Scott Aaronson just reviewed Caplan’s Case Against Education. He seems to accept most of Caplan’s specific analysis and claims: It’s true that a large fraction of what passes for education doesn’t deserve the name—even if, as a practical matter, it’s far from obvious how to cut that fraction without also destroying what’s precious and irreplaceable. He’s right that there’s no sense in badgering weak students to go to college … we should support vocational education … Nor am I scandalized by the thought of teenagers apprenticing themselves to craftspeople. … From adolescence onward, I think that enormous deference ought to be given to students’ choices.
Yeah, I completely agree that the incentives for academia - science or otherwise - are broken and most publications are garbage.
Anyone interested in the current dysfunction in academic science should also read a current article on Nature's website about mental depression among grad students.
Perhaps most relevant to our discussion here is a comment from a Ph.D. student in Sweden, Franziska Frank:
Sometimes I question my worth to society, and this doubt has added to my feelings of depression. Everyone is publishing and publishing because that’s where the money in science comes from. But if everyone is publishing and nobody is reading, are we making a contribution?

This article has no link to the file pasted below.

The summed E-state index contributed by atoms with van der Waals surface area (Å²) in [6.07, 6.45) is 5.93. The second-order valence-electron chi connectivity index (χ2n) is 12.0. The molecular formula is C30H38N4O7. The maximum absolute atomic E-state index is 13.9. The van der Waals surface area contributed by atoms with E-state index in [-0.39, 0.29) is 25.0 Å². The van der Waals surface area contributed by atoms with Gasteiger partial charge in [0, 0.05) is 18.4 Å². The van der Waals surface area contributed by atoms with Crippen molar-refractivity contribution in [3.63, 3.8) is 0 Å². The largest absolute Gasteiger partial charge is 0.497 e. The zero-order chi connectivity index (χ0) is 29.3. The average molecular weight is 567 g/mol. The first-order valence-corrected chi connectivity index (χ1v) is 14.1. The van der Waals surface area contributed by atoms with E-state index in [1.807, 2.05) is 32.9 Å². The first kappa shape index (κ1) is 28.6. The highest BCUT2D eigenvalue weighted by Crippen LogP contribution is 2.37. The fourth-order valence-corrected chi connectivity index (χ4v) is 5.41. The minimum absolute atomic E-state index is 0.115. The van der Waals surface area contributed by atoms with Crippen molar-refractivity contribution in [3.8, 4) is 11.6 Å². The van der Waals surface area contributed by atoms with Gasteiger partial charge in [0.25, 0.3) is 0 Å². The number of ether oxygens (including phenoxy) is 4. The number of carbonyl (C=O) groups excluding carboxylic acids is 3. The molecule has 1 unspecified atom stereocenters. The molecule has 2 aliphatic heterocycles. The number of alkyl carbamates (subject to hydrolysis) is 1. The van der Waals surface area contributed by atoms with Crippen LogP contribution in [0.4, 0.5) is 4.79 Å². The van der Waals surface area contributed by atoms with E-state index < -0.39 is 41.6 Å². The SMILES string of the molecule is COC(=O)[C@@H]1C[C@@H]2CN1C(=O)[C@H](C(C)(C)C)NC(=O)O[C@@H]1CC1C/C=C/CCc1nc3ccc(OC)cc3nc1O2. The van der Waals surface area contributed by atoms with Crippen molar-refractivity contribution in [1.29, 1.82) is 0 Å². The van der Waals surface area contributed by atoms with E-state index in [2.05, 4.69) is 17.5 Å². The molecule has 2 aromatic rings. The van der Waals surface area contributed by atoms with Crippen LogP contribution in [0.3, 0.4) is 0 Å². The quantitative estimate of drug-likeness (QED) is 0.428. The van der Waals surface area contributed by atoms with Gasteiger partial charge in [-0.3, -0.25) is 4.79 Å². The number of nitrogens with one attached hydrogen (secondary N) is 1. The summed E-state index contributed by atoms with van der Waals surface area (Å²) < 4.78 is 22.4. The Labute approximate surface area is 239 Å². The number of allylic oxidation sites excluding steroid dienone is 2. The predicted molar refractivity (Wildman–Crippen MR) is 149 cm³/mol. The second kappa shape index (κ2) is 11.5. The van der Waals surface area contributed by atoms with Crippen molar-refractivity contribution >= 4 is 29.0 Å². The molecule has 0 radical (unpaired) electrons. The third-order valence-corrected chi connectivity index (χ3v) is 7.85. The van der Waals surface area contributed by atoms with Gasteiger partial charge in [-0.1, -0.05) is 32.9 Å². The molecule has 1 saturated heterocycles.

That pretty much sums it up. Nearly forty years ago, my own thesis advisor told me not to bother keeping up on the current journals because most of what was in them was garbage. Being an idealistic young fellow, I ignored his advice and tried to read the journals.
He was right, and it has only gotten worse since then.
We need to face the truth about academic science.
I take this claim with a significant grain of salt. It took 50 years to take radiation from theory to practice, and it's taken a century to start using the advances from early quantum physics to help us in practical engineering.I'm sorry,, but that is just not true. I am afraid you are ignorant of the history of physics.